If we wish to promote a culture of life, then, our remedy must go deeper than the legal protection of human beings who happen to still be in their mother’s womb. Our remedy will also address that split personality, both the idolization and the trivialization of sex. And believe it or not, priestly celibacy has an important role to play in the effort.

A celibate priest is, first of all, a living refutation of the idolization of sex. Do you ever wonder why so many non-Catholics are intensely interested in the question of priestly celibacy? It is not because they lay awake worrying about the sexual well-being of priests. Rather, it is because they know, deep down, that celibacy is an existential threat to the central dogma of the sexual revolution: that unfettered sex is an imperative of any healthy and happy life. When priests live their celibacy well, with joy, peace, and fidelity – as it is in the vast majority of cases – then the notion that sex is a human necessity is simply and emphatically debunked.

 Celibacy also refutes the opposite error of the sexual revolution, the trivialization of sex. In a book that I recently wrote entitled Why Celibacy? Reclaiming the Fatherhood of the Priest (Emmaus Road Publishing), I argue that celibacy is not primarily about being unmarried, but about loving in a radical and life-giving way, with a heart wide open in the exercise of spiritual fatherhood. In fact, celibacy is a living reminder that all men, including natural fathers, are called to spiritual fatherhood since their chief duty is to help their children get to heaven. Fathers are to raise not just children but future saints.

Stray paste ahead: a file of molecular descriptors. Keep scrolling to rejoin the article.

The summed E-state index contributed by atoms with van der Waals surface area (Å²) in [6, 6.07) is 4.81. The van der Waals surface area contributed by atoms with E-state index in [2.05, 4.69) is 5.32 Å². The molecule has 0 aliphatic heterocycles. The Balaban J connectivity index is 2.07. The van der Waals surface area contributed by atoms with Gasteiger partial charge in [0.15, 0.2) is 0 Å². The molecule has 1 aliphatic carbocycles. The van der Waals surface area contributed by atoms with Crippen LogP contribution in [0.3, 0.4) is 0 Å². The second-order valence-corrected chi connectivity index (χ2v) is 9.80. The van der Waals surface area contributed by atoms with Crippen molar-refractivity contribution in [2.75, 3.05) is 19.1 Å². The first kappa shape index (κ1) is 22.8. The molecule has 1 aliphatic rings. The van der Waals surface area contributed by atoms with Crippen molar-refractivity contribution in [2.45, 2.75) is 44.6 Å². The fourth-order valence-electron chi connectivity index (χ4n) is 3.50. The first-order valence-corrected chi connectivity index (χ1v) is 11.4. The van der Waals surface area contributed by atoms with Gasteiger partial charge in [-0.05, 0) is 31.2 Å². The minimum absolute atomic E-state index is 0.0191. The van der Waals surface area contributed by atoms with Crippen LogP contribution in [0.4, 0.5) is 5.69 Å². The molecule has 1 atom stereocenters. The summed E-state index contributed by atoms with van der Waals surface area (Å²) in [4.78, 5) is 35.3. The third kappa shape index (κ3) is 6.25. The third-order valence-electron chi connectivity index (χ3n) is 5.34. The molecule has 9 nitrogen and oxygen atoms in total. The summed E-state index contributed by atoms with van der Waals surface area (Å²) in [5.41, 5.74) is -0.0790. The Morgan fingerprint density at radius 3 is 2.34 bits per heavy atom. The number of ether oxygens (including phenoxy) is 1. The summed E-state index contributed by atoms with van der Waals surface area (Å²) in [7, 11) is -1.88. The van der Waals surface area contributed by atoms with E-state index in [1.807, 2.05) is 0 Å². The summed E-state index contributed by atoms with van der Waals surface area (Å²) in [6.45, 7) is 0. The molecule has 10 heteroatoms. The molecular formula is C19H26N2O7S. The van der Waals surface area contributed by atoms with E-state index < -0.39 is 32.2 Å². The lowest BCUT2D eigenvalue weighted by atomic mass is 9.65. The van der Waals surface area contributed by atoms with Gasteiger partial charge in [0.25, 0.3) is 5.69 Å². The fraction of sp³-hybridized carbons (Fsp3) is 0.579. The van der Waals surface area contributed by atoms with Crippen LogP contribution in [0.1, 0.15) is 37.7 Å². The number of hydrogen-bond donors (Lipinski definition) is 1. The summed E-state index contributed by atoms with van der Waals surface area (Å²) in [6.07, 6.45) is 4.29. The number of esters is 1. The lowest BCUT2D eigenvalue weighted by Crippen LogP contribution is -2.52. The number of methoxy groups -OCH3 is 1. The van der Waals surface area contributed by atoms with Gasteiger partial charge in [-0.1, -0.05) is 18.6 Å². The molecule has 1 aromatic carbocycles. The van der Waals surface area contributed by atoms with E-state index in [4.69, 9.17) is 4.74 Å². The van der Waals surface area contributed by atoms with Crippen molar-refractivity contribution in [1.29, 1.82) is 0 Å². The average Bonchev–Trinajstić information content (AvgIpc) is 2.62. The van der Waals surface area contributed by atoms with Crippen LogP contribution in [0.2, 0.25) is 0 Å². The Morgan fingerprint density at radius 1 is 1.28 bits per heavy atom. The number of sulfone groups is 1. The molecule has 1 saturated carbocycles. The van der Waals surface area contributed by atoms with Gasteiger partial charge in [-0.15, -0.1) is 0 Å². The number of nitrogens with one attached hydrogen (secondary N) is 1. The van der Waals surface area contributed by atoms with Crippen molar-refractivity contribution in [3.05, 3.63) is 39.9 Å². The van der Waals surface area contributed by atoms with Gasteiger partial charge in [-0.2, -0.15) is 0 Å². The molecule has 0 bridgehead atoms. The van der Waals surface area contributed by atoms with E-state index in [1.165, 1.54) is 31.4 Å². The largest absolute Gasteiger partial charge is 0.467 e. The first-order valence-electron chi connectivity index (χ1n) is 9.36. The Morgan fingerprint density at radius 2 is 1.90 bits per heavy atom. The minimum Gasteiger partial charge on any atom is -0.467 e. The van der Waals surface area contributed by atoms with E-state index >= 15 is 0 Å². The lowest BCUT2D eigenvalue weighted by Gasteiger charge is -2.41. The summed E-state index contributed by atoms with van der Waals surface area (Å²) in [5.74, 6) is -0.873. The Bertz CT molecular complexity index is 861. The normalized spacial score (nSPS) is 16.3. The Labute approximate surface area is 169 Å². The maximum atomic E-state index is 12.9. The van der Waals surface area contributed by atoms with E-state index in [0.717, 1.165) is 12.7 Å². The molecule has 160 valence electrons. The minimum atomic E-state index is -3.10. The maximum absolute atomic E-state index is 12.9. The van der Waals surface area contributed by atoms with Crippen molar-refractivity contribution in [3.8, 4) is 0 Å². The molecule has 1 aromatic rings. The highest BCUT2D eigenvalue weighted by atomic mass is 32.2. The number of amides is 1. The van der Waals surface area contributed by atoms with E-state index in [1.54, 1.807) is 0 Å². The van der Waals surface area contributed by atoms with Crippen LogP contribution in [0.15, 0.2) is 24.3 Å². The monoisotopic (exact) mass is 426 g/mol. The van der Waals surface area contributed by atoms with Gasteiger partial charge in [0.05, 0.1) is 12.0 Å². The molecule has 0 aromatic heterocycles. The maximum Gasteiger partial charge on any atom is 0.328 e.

Celibacy, then, is a reminder that sex is anything but trivial. The beauty of human love between a husband and a wife is found in their breathtaking capacity to give life to immortal beings, something completely beyond their ordinary human capacities. Through their love, parents are made co-creators with God. This is why we do not say that human beings reproduce but rather procreate. They usher into the world children destined for heaven, whose souls are nourished, guided, and protected by their own parents and also, in a powerful and unique way, by the ministry of celibate priests, true spiritual fathers in the order of grace.

Protecting life means, fundamentally, protecting the human love that brings life into the world. The sexual revolution has left behind a devastating trail of human wreckage – broken hearts, broken bodies, and broken families. We need to begin the healing, recovering our sanity about sex which is neither an idol nor a plaything but rather a beautiful cooperation in the creative love of God. However paradoxical it might seem, priestly celibacy, well-lived, can help lead the way.

FATHER CARTER GRIFFIN is a priest of the Archdiocese of Washington, DC. Raised Presbyterian, he converted to Catholicism while attending Princeton University. After serving as a line officer in the United States Navy, he entered the seminary and was ordained in 2004. He is the Rector of St. John Paul II Seminary in Washington, DC.